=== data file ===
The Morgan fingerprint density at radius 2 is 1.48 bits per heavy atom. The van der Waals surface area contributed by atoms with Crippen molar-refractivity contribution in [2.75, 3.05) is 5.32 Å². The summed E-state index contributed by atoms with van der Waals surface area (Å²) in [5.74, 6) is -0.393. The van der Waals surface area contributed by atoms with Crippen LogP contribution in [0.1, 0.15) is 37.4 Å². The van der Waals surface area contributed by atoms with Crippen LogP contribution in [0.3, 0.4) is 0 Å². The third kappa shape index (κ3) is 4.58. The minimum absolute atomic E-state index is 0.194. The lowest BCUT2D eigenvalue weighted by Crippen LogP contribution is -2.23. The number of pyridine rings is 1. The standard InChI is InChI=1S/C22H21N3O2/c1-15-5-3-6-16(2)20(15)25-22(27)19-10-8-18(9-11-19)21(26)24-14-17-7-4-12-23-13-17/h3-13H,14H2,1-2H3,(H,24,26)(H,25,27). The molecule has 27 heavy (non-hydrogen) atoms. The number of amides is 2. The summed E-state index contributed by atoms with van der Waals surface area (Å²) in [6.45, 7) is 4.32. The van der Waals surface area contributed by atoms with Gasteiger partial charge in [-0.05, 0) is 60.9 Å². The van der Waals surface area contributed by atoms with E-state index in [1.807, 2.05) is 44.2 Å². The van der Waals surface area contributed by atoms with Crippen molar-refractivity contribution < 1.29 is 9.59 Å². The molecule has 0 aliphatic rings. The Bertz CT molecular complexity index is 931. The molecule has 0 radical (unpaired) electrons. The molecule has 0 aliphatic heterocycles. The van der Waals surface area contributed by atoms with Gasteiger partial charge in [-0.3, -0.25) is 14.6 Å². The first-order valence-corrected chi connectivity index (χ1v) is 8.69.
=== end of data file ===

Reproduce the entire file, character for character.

The Morgan fingerprint density at radius 2 is 1.48 bits per heavy atom. The van der Waals surface area contributed by atoms with Crippen molar-refractivity contribution in [2.75, 3.05) is 5.32 Å². The summed E-state index contributed by atoms with van der Waals surface area (Å²) in [5.74, 6) is -0.393. The van der Waals surface area contributed by atoms with Crippen LogP contribution in [0.1, 0.15) is 37.4 Å². The van der Waals surface area contributed by atoms with Crippen LogP contribution in [0.3, 0.4) is 0 Å². The third kappa shape index (κ3) is 4.58. The minimum absolute atomic E-state index is 0.194. The lowest BCUT2D eigenvalue weighted by Crippen LogP contribution is -2.23. The number of pyridine rings is 1. The standard InChI is InChI=1S/C22H21N3O2/c1-15-5-3-6-16(2)20(15)25-22(27)19-10-8-18(9-11-19)21(26)24-14-17-7-4-12-23-13-17/h3-13H,14H2,1-2H3,(H,24,26)(H,25,27). The molecule has 27 heavy (non-hydrogen) atoms. The number of amides is 2. The summed E-state index contributed by atoms with van der Waals surface area (Å²) in [6.45, 7) is 4.32. The van der Waals surface area contributed by atoms with Gasteiger partial charge in [-0.05, 0) is 60.9 Å². The van der Waals surface area contributed by atoms with E-state index in [1.807, 2.05) is 44.2 Å². The van der Waals surface area contributed by atoms with Crippen molar-refractivity contribution < 1.29 is 9.59 Å². The molecule has 0 aliphatic rings. The Bertz CT molecular complexity index is 931. The molecule has 0 radical (unpaired) electrons. The molecule has 0 aliphatic heterocycles. The van der Waals surface area contributed by atoms with Gasteiger partial charge in [-0.3, -0.25) is 14.6 Å². The first-order valence-corrected chi connectivity index (χ1v) is 8.69.